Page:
Asked by the students about what to do to avoid using additives for the winemaking, Thomas says that first, to be able to handle things properly you need to have vines that are not over-vigorous otherwise you can't manage the vinification especially on difficult years. It means that he is reasonable about the manure on the vineyard, spreading about the equivalent of 15 to 20 notrogen units per year. He doesn' make this manure himself, he buys this organic compost. What is also important is to have a grass-less vineyard until the flowering and then let grass grow until the picking, because the grass, as long as it is kept in check and doesn't grow too high is the best tool against rot, it will also drain the water and make a competition pressure on the vine.
It is interesting to remind that today only 6 % of the vineyards in Chablis are farmed organic, and while I looked around on this dry day I could see indeed lots of straddle tractors doing their spraying work. Ans speaking of nitrogen, I noticed while walking alone in the area tiny white-blue balls (maybe 5 to 7 mm in diameter) on the grass road (picture on left), there was a long line of these odd things on the middle of the track, like if a tractor or vehicule had lost them in the way to a parcel. I picked one between my fingers and showed it to Thomas, and he said that this was precisely nitrogen balls used to fertilize the vineyard. And remember that when you increase the vigor with fertilizers you are likely to also counterbalance the imbalances in the wine with a related reliance on winemaking additives. I am amazed about how much I learn when I wander in the vineyards in april, this is the right season to check the vineyards...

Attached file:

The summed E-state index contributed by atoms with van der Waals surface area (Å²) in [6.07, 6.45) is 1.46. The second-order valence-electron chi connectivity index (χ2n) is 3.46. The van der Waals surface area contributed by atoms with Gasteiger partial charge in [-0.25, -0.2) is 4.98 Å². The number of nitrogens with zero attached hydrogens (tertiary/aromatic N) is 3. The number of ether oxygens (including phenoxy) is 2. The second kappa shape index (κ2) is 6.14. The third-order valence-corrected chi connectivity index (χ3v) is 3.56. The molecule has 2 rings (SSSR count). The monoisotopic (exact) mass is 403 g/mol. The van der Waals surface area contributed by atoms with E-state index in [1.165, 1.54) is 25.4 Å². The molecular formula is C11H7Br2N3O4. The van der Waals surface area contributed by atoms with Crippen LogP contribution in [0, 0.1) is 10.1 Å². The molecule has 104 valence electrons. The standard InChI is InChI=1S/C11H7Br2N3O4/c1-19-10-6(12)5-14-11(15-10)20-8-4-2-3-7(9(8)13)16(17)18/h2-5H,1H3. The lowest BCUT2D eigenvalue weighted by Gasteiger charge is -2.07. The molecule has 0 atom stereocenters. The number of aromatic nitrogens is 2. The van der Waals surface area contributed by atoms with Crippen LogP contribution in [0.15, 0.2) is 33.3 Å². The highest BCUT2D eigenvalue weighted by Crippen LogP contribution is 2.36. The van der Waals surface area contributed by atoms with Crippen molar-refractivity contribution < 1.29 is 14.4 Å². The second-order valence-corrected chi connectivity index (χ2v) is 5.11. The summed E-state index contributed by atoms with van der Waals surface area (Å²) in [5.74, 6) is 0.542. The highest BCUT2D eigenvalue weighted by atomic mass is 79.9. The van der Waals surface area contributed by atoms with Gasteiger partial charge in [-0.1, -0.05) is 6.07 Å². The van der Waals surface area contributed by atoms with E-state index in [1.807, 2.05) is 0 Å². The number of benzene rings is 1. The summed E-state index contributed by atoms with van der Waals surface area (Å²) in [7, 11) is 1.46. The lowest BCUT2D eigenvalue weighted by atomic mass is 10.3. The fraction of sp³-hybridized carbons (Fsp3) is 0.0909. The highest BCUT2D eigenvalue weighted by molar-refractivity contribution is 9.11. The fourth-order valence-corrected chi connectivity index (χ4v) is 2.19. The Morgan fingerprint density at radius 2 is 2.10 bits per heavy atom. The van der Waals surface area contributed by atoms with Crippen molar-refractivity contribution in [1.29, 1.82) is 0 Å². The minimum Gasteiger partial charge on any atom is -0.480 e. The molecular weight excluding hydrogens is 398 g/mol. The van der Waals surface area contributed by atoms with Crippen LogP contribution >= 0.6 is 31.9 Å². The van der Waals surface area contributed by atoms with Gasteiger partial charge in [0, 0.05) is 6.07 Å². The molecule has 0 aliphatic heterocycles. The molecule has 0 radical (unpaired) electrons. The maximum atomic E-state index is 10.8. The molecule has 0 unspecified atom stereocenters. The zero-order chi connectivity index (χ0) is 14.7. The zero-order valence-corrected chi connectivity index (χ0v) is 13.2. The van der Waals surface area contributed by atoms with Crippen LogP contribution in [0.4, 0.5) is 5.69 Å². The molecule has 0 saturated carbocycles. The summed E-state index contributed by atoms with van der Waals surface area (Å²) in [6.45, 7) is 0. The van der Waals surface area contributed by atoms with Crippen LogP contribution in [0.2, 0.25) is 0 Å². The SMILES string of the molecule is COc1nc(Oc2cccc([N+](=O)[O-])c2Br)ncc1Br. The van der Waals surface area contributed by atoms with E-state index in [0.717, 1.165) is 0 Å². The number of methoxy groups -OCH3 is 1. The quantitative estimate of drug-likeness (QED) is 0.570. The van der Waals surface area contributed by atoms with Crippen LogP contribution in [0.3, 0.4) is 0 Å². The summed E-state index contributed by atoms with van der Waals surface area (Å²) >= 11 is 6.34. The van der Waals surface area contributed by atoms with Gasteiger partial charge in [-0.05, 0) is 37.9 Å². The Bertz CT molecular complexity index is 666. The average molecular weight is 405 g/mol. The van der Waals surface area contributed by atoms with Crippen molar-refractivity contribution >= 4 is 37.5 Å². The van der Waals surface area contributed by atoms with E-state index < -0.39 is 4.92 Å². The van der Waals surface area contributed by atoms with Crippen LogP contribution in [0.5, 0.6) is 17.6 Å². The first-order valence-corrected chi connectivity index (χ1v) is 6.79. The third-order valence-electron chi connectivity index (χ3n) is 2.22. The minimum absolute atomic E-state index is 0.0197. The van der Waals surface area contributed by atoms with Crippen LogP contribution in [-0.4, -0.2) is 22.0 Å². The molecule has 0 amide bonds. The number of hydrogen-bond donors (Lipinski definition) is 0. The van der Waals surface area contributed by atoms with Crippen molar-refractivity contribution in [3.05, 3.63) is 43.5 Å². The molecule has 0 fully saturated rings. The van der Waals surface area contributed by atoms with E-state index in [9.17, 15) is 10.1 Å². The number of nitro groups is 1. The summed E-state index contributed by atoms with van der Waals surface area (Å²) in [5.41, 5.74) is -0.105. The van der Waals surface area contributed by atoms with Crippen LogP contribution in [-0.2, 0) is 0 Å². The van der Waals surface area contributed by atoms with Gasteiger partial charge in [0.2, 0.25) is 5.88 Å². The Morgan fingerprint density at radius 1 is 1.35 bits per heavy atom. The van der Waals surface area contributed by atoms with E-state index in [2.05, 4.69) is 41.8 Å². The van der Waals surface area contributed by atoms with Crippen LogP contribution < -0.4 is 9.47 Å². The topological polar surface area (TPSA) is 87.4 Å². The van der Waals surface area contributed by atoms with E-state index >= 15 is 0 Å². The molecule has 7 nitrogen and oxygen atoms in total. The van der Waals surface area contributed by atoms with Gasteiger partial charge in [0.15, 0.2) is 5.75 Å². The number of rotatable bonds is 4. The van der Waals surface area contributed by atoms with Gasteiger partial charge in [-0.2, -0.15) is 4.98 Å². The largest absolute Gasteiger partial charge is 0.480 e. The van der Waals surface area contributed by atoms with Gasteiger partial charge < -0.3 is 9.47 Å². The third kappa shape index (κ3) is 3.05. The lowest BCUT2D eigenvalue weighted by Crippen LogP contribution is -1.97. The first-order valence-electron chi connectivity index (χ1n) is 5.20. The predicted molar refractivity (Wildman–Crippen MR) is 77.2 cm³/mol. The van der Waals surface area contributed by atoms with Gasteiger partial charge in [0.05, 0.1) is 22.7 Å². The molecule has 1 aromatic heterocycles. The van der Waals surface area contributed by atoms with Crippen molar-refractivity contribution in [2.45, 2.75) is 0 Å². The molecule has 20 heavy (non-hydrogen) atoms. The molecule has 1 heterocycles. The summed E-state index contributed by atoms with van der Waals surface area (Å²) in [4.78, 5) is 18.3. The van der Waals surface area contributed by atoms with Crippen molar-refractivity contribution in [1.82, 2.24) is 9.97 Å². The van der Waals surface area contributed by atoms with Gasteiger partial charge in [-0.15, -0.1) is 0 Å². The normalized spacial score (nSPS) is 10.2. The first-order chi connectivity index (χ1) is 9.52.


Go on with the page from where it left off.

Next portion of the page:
Asked by a student about copper in the vineyard, Thomas Pico says that it is important to know the difference between copper sulfate, an hydroxide, a Copper Gluconate, the action is slightly different and depending how you use them and when you use them, you can have a synergy. There are also some very lightly-dosed copper preparations that are doing a very good job. On the opposite you have some copper hydroxides that are very agressive, and just by opening the packs you can feel it, he says, it jumps at your face that it's hard chemicals, and even though this product is also certified organic, he doesn't buy it anymore.
__ Pattes Loup Chablis Villages 2012, 100 % stainless-steel vat. Bottled early march 2013, it had one year élevage in bottles. Nice richness.
__ Pattes Loup Chablis 1er Cru Côte de Jouan 2012, also known as Landes et Verjus. the nose hints at the élevage in casks for this cuvée, but no new casks, Thomas says. I tasted the wine a second time at the end and loved it.